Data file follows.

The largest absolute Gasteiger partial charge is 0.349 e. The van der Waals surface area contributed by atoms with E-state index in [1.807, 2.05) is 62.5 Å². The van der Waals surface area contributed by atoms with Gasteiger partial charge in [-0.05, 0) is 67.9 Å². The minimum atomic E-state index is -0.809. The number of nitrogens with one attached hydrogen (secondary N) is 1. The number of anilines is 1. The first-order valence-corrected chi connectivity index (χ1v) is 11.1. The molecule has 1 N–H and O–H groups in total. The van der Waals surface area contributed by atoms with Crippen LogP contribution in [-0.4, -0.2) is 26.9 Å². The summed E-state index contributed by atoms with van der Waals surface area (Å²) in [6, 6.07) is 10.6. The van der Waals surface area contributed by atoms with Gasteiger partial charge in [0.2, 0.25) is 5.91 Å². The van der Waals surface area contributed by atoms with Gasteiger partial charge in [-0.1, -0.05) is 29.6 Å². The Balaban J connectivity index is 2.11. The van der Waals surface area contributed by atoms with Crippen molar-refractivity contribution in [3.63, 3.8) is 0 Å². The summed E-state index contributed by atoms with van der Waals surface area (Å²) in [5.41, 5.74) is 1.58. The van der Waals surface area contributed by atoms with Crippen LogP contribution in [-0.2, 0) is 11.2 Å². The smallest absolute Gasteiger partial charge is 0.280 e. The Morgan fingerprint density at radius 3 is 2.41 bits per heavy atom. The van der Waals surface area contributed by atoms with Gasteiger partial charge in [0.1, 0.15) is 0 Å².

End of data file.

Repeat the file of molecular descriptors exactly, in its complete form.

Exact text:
The largest absolute Gasteiger partial charge is 0.349 e. The van der Waals surface area contributed by atoms with E-state index in [1.807, 2.05) is 62.5 Å². The van der Waals surface area contributed by atoms with Gasteiger partial charge in [-0.05, 0) is 67.9 Å². The minimum atomic E-state index is -0.809. The number of nitrogens with one attached hydrogen (secondary N) is 1. The number of anilines is 1. The first-order valence-corrected chi connectivity index (χ1v) is 11.1. The molecule has 1 N–H and O–H groups in total. The van der Waals surface area contributed by atoms with Crippen LogP contribution in [-0.4, -0.2) is 26.9 Å². The summed E-state index contributed by atoms with van der Waals surface area (Å²) in [6, 6.07) is 10.6. The van der Waals surface area contributed by atoms with Gasteiger partial charge in [0.2, 0.25) is 5.91 Å². The van der Waals surface area contributed by atoms with Gasteiger partial charge in [-0.1, -0.05) is 29.6 Å². The Balaban J connectivity index is 2.11. The van der Waals surface area contributed by atoms with Crippen molar-refractivity contribution in [3.63, 3.8) is 0 Å². The summed E-state index contributed by atoms with van der Waals surface area (Å²) in [5.41, 5.74) is 1.58. The van der Waals surface area contributed by atoms with Crippen LogP contribution in [-0.2, 0) is 11.2 Å². The smallest absolute Gasteiger partial charge is 0.280 e. The Morgan fingerprint density at radius 3 is 2.41 bits per heavy atom. The van der Waals surface area contributed by atoms with Gasteiger partial charge in [0.1, 0.15) is 0 Å².